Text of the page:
Newport Center for Hypnotherapy and Hypnosis Training

Senior Digest​ 

Stress and De-stressing As We Age

Vol 14 #3 March 2018

There are many areas where we see and experience change as we age and stress is no exception.  Not only do the stressors change but also how our body and minds react to them also changes.

We already know, as it is well documented, that stress and chronic stress account for about 90% of doctor visits, for people of all ages, experiencing physical issues such as heart concerns, digestive issues, headaches or muscle and joint pain. As well as emotional issues such as anxiety, depression, irritability and anger.

This becomes more of a concern as we age and our bodies natural healing abilities begin to decline combined with the added effects from stress, accelerates our bodies inability to resist infection, to heal wounds and overall it shows its adverse effect on our immune system exacerbating current health issues.

In some ways life has become a bit less stressful, fewer of us are experiencing workplace stress or the challenges and daily stress that comes when raising a family.  On the other hand many of us are finding ourselves faced with new issues: perhaps caring for a sick spouse, loss of loved ones, unwanted or an unexpected move or financial challenges. Whatever the new culprits, we can agree that with life comes what do we do about it?

As a hypnotherapist, people come and see me more for stress and anxiety and their manifestations than all other issues combined. My goal is to help them to do three things.

While the ways I will help them achieve the three things differ radically, it really comes down to engaging in these three things that can drastically help you manage stress, leaving you healthier and happier...regardless your age!

They are:

Quiet your mind - This can come from meditation, some people find soothing music or staring into a flame can help, a quiet walk in nature, practicing mindfulness, keeping your focus on the absolute present. A study published in the Journal of Personality and Social Psychology states there is evidence that elderly practitioners of mindfulness and meditation experience improved longevity through preventing cellular aging. Just spending a few moments focusing on your breath can instantly lower your blood pressure.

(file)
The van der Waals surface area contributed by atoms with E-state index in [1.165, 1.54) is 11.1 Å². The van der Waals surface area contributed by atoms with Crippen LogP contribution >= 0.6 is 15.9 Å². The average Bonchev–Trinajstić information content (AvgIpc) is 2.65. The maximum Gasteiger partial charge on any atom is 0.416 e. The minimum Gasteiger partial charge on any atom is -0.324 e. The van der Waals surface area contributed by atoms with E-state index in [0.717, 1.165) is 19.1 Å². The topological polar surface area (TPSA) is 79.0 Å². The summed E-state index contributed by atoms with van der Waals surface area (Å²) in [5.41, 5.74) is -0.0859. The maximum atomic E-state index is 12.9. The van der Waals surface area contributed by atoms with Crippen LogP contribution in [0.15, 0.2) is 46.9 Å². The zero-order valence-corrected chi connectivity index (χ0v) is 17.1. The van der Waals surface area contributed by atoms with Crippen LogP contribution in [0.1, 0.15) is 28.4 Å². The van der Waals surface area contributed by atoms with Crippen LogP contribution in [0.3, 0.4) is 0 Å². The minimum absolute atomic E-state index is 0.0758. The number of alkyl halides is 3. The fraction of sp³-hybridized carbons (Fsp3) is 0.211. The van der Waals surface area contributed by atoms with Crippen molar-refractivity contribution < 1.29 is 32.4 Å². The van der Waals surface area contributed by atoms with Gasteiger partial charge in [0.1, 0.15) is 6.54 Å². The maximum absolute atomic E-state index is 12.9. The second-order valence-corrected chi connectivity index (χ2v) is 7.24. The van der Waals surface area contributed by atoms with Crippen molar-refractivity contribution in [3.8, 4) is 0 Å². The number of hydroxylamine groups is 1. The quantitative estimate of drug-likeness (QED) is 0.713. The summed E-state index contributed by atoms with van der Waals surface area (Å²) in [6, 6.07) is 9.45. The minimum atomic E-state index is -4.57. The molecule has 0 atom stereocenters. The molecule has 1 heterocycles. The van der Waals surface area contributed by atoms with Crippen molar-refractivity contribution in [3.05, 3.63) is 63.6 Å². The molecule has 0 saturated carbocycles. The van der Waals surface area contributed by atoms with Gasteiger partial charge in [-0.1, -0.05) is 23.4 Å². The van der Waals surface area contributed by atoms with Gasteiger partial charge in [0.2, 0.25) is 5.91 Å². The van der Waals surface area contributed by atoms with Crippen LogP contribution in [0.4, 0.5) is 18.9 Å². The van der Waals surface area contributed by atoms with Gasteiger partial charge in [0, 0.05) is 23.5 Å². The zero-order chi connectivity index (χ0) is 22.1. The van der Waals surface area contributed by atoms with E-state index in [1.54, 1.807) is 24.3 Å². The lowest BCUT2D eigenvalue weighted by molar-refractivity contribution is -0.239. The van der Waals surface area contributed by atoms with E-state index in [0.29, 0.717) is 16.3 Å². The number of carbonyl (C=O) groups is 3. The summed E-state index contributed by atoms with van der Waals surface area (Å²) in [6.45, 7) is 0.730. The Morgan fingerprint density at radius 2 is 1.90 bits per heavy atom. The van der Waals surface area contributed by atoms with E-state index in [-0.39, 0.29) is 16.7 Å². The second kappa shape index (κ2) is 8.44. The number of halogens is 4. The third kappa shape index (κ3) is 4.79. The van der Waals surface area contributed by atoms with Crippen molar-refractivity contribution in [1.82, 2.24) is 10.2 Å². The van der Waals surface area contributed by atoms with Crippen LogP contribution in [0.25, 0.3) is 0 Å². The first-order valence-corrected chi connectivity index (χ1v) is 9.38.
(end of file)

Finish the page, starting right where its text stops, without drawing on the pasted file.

Moving your body -The physical benefits from exercise including increasing lung capacity, bone density and heart health certiantly counteract the effects of stress as well as improving our mood, mental capacity and even our memory! Don’t feel you need to run a marathon or do an hour zumba class every day to see results. Start slow, at your own pace, a ten minute walk and gradually increase your time.
Being Social - An active social life is a great stress buster. Multiple studies have proven the positive effects we get from engaging with others, it can boost your immune system, improve your nutrition, lower your blood pressure and potentially reduce the symptoms of depression.

Sometimes when you have been under a great deal of stress and not feeling great mentally or physically the thought of engaging in activities can be daunting or overwhelming...just start slowly.

Try walking for ten minutes, calling an old friend or sitting quietly listening to music while you concentrate on your breath for five minutes. As you begin (and you will) to feel better, add activities, perhaps there is a gentle yoga class nearby, or a painting class, maybe volunteering, passing on some of your amazing knowledge!  Think about things you enjoyed doing in your youth and try them again. Reducing your stress is probably the best thing you can do for your body, mind and quality of life! Enjoy!


Suzi Conklin Nance, Certified Hypnotherapist and Instructor with The National Guild of Hypnotist, holds advanced certification in Pain Management and Regression Therapy. She is also the Founder of Newport Center for Hypnotherapy. Along with her private practise she brings wellness programs to hospitals, corporations and schools, some of her most rewarding wok comes from traveling around the country working with groups of wounded veterans and their caregivers.